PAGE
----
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Original research
Decrease in incidence of sexually transmitted infections symptoms in men who have sex with men enrolled in a quarterly HIV prevention and care programme in West Africa (CohMSM ANRS 12324—Expertise France)

Abstract

Objective Although men who have sex with men (MSM) are at high risk of STI, their access to tailored healthcare services remains limited in West Africa. We assessed the change in STI symptoms incidence over time among MSM enrolled in a quarterly HIV prevention and care programme in four cities in Burkina Faso, Côte d’Ivoire, Mali and Togo.

Methods We performed a prospective cohort study in MSM followed up between 2015 and 2019. Men aged over 18 who reported anal sex with another man within the previous 3 months were offered quarterly syndromic diagnosis and treatment for STI, as well as HIV testing, peer-led counselling and support. Condoms and lubricants were also provided. The change in STI symptoms incidence during follow-up was investigated using a non-parametric trend test and mixed-effect Poisson regression models.

Results 816 participants were followed for a total duration of 1479 person-years. 198 participants (24.3%) had at least one STI symptom during follow-up. Overall, STI symptoms incidence was 20.4 per 100 person-years (95% CI 18.4 to 22.6), ranging from 15.3 in Abidjan to 33.1 in Ouagadougou (adjusted incidence rate ratio (aIRR) 2.39, 95% CI 1.55 to 3.69, p<0.001). STI symptoms incidence was 16.8 and 23.0 per 100 person-years in HIV-positive and HIV-negative participants, respectively (aIRR 0.77, 95% CI 0.57 to 1.04, p=0.087). STI symptoms incidence decreased significantly from 29.9 per 100 person-years in the first 6 months to 8.6 at 30–35 months of follow-up (aIRR per 6-month increase 0.84, 95% CI 0.77 to 0.92, p<0.001).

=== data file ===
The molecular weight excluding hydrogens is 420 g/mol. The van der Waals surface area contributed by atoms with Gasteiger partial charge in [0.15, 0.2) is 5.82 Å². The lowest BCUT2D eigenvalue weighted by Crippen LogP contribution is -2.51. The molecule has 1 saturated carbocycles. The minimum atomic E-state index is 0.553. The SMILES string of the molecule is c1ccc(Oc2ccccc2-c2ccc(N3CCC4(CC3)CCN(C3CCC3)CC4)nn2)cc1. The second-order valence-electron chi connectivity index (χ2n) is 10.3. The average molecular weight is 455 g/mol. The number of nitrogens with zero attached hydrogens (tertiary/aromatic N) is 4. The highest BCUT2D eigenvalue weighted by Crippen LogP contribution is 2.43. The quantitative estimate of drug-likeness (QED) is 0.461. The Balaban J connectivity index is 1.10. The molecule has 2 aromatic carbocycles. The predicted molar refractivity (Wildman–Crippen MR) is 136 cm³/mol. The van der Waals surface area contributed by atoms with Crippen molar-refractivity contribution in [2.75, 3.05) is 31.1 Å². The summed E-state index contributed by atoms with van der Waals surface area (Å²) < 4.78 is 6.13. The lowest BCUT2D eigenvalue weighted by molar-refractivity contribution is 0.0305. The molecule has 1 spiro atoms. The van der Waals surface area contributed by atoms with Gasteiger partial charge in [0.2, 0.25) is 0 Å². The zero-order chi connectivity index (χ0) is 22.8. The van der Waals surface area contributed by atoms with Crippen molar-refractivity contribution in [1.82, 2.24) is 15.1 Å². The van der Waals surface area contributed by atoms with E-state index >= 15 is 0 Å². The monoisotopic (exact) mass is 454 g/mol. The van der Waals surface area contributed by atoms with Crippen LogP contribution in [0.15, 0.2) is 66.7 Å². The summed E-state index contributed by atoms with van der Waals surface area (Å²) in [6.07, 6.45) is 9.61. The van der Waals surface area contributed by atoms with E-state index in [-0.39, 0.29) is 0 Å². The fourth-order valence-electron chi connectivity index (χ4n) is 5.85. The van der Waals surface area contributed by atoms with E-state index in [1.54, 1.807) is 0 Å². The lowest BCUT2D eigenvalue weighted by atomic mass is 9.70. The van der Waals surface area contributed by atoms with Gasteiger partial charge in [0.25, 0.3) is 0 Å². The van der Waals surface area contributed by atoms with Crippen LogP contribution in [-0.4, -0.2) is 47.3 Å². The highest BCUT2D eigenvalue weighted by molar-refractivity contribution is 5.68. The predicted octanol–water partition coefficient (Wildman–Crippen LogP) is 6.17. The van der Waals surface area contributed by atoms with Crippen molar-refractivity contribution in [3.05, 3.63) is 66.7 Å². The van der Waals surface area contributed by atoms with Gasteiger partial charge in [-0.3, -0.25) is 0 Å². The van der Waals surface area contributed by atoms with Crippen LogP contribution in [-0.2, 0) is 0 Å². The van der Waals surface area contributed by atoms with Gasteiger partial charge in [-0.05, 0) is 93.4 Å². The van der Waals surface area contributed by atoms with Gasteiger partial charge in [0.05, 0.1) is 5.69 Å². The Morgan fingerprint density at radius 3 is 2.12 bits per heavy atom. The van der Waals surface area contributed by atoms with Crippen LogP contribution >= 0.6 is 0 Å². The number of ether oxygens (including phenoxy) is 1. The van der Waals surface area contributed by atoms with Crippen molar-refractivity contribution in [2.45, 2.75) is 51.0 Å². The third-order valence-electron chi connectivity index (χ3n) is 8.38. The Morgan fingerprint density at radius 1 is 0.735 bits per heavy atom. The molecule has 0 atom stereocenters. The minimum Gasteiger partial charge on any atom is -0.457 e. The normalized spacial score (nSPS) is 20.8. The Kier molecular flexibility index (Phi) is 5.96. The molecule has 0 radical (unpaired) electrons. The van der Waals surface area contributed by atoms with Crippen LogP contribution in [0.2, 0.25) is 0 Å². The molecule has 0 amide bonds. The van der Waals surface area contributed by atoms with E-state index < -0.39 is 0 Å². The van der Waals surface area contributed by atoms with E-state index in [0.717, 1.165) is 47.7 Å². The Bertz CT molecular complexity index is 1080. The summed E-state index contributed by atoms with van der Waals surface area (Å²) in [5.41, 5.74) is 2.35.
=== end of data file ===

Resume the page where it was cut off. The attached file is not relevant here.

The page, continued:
Conclusion STI symptoms incidence decreased over time but the overall burden of STI appeared to be very high in MSM followed up in West Africa. STI services including counselling, diagnosis and treatment should be reinforced. Laboratory tests that allow accurate diagnosis of STI are required. Strengthening STI services will be critical for controlling the HIV and STI epidemics in this vulnerable population and in the general population.

Trial registration number NCT02626286.

  • Africa
  • sexual health
  • homosexuality
  • male
  • preventive health services

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